TC4F’s research on continuous cover forestry is carried out in two main areas: management of heterogeneous forests and conversion of single-layer to multi-layer forest.
The multi-layered forest in Eriksköp, Tönnersjöheden experimental forest in Halland, is an important study object. Photo Mats Hannerz.
Continuous cover forestry (often referred to as forestry without clearcuts) is attracting considerable interest despite the lack of practical experience. The method is based on selective cuttings, and the stand is never clear cut. A long-term, financially sustainable continuous cover forest requires a heterogeneous forest with trees of all size classes. Regeneration depends on natural seeding or on supplementary planting and direct seeding.
Management of multi-layered forests
One field trial in the county Halland is used to evaluate how different management regimes affect the long-term growth, economy and regeneration in an extremely heterogeneous forest. The stand is an over 100 year old forest established after direct seeding. The stand is today a mixture of oak, pine and spruce in all size and age classes. The stand is used to compare different harvesting and regeneration principles.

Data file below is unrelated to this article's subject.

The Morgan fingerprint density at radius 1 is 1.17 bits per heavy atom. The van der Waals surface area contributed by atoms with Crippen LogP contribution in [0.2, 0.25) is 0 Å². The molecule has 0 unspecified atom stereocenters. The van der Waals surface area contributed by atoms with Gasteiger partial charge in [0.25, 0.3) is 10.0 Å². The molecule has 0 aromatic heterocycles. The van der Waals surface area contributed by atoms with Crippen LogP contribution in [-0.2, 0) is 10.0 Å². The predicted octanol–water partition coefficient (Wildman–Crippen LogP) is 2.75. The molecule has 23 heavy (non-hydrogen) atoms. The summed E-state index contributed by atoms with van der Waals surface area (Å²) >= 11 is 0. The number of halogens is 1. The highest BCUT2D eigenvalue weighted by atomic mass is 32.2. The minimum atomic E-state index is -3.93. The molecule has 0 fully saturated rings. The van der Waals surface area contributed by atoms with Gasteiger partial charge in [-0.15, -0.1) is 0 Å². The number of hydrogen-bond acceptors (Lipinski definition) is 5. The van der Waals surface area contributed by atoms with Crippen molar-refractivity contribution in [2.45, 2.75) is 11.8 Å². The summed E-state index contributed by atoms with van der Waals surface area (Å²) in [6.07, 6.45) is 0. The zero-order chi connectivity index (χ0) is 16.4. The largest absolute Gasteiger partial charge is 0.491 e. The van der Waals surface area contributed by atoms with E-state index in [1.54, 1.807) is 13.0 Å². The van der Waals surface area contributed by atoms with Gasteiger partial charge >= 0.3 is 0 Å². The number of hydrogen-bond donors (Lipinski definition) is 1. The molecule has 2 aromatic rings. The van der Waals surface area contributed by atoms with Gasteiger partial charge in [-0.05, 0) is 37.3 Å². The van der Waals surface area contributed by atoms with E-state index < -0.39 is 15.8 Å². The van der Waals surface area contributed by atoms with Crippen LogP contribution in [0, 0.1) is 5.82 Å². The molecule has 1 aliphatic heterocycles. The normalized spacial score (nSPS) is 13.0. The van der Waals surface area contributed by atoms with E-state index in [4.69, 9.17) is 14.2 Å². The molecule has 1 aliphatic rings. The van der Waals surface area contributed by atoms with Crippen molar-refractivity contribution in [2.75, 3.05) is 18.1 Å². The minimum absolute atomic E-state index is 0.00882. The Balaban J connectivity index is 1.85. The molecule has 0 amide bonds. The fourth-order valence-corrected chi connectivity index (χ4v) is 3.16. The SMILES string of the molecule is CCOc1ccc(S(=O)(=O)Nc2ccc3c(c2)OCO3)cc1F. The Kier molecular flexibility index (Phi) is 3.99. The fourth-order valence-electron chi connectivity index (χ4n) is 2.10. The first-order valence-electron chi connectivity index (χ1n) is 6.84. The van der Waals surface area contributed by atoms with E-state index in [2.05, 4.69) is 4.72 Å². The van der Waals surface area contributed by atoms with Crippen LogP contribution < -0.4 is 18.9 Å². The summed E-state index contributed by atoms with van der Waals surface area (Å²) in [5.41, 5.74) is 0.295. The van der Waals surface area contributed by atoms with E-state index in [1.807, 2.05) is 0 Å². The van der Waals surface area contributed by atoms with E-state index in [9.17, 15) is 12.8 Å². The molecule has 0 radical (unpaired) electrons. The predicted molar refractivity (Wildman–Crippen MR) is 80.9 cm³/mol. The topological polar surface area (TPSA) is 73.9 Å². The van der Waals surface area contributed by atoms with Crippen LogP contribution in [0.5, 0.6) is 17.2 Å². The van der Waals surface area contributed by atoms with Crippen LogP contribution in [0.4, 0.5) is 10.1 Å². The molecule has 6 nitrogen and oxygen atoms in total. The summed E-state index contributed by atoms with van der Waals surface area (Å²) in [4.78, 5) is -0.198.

Conversion from single-layer to multi-layer forest
TC4F has enabled the establishment of new trials that will be used to evaluate the potential to convert single-layered to multi-layered forests. The premise is a relatively homogenous and young spruce forest that is strongly thinned. Some parts of the stands will be cut to maximise the distribution on tree sizes, while other parts will be cut to achieve a more even distribution. The trials, located in the counties Jämtland and Småland, will provide interesting contributions to the discussion on how volume production is affected by whether the stand is homogeneous or heterogeneous.
Lars Drössler, Southern Swedish Forest Research Centre, SLU, email@example.com